“The first women to serve in the armed forces enlisted in the Navy in 1917,” Bean shared. “While the women served stateside, they were afforded the same benefits and pay as their male counterparts. The military was one of the first institutions to offer equal pay between the sexes. This was a groundbreaking social change—remember, this was three years before the U.S. ratified the 19th amendment which grants women the right to vote.”
In January 2013, Secretary of Defense, Leon Panetta, lifted the ban on women in combat roles and gave the military two years to complete integration.
“Limiting the roles in which women could serve in the military effectively capped female career progression,” Bean said. “Take into consideration that the most senior strategic leaders – the chiefs of staff or combatant commanders for example – historically have combat arms backgrounds, which is why these positions were filled only by men until just a few years ago. The Department of Defense’s decision to allow women to serve in all capacities of the military freed women to also serve at all levels of leadership. As women progress up the ranks and fill these senior leader positions, we’re starting to have women, for the first time, impact decisions that ultimately affect the entire force.”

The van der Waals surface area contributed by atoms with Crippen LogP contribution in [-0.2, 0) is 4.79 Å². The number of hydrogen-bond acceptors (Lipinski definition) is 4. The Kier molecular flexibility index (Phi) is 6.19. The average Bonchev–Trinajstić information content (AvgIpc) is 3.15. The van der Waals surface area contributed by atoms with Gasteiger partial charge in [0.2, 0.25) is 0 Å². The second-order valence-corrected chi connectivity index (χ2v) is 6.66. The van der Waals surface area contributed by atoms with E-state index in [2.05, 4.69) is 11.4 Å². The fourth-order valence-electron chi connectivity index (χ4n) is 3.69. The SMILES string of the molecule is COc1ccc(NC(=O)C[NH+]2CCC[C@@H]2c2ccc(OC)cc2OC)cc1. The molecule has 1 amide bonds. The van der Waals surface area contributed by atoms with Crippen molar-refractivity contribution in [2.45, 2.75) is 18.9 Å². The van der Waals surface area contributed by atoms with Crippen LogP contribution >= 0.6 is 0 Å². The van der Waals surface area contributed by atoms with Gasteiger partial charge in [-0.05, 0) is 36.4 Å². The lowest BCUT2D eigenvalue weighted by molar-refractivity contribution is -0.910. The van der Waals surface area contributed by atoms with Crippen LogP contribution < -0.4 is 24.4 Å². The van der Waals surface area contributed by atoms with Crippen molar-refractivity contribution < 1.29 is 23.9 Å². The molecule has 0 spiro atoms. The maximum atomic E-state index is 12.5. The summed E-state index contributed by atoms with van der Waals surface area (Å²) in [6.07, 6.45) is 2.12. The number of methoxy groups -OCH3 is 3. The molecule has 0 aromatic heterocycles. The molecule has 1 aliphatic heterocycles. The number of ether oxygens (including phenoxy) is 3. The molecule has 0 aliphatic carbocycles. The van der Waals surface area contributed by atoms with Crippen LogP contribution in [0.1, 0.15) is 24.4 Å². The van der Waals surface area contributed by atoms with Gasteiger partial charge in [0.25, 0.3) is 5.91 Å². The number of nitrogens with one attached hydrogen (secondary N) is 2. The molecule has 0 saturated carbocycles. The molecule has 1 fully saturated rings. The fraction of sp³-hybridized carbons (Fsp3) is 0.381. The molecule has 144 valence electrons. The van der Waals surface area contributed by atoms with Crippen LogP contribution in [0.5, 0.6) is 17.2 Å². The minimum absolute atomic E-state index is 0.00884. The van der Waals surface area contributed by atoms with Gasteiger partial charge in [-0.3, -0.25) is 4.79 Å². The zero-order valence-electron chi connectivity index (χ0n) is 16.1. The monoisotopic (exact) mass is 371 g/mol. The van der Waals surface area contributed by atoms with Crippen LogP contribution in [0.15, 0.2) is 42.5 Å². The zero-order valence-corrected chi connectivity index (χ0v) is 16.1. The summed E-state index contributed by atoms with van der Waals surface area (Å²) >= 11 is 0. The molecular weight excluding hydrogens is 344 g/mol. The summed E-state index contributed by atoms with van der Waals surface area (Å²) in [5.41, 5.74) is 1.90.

Today, women serve in all facets of the armed services.
“Gender diversity in the military makes us better, because it allows a myriad of experience and perspective to be included in the planning and decision-making process,” Bean explained. “More importantly, allowing women to serve in the same fashion as their male peers breaks down stereotypes about what women can and can not do both physically and professionally.”
Bean told We Are The Mighty that as a woman in the military, there are many women who currently serve or have served that inspire her.